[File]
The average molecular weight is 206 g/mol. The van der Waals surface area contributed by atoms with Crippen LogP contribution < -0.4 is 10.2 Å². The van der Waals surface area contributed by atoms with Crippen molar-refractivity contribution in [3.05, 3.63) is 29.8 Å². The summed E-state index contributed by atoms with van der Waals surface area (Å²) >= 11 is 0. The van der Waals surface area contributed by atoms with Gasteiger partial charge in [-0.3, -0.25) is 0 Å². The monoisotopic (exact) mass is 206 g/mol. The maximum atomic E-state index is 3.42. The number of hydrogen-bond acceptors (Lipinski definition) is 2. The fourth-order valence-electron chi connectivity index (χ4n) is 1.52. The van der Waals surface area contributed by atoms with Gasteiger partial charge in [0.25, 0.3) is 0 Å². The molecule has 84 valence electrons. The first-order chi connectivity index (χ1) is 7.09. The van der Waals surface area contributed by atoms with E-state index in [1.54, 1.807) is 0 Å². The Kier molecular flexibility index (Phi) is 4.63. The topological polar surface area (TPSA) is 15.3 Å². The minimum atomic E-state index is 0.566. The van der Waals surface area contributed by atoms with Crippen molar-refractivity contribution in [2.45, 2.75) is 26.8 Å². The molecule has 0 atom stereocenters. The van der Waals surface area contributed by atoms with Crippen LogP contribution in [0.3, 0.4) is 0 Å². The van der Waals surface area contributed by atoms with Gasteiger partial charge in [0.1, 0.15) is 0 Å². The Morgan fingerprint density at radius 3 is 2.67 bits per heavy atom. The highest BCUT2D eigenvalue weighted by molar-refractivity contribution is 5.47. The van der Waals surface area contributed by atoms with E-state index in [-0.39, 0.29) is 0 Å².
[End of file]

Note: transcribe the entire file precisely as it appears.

The average molecular weight is 206 g/mol. The van der Waals surface area contributed by atoms with Crippen LogP contribution < -0.4 is 10.2 Å². The van der Waals surface area contributed by atoms with Crippen molar-refractivity contribution in [3.05, 3.63) is 29.8 Å². The summed E-state index contributed by atoms with van der Waals surface area (Å²) >= 11 is 0. The van der Waals surface area contributed by atoms with Gasteiger partial charge in [-0.3, -0.25) is 0 Å². The monoisotopic (exact) mass is 206 g/mol. The maximum atomic E-state index is 3.42. The number of hydrogen-bond acceptors (Lipinski definition) is 2. The fourth-order valence-electron chi connectivity index (χ4n) is 1.52. The van der Waals surface area contributed by atoms with Gasteiger partial charge in [0.25, 0.3) is 0 Å². The molecule has 84 valence electrons. The first-order chi connectivity index (χ1) is 7.09. The van der Waals surface area contributed by atoms with E-state index in [1.54, 1.807) is 0 Å². The Kier molecular flexibility index (Phi) is 4.63. The topological polar surface area (TPSA) is 15.3 Å². The minimum atomic E-state index is 0.566. The van der Waals surface area contributed by atoms with Crippen molar-refractivity contribution in [2.45, 2.75) is 26.8 Å². The molecule has 0 atom stereocenters. The van der Waals surface area contributed by atoms with Crippen LogP contribution in [0.3, 0.4) is 0 Å². The van der Waals surface area contributed by atoms with Gasteiger partial charge in [0.1, 0.15) is 0 Å². The Morgan fingerprint density at radius 3 is 2.67 bits per heavy atom. The highest BCUT2D eigenvalue weighted by molar-refractivity contribution is 5.47. The van der Waals surface area contributed by atoms with E-state index in [-0.39, 0.29) is 0 Å².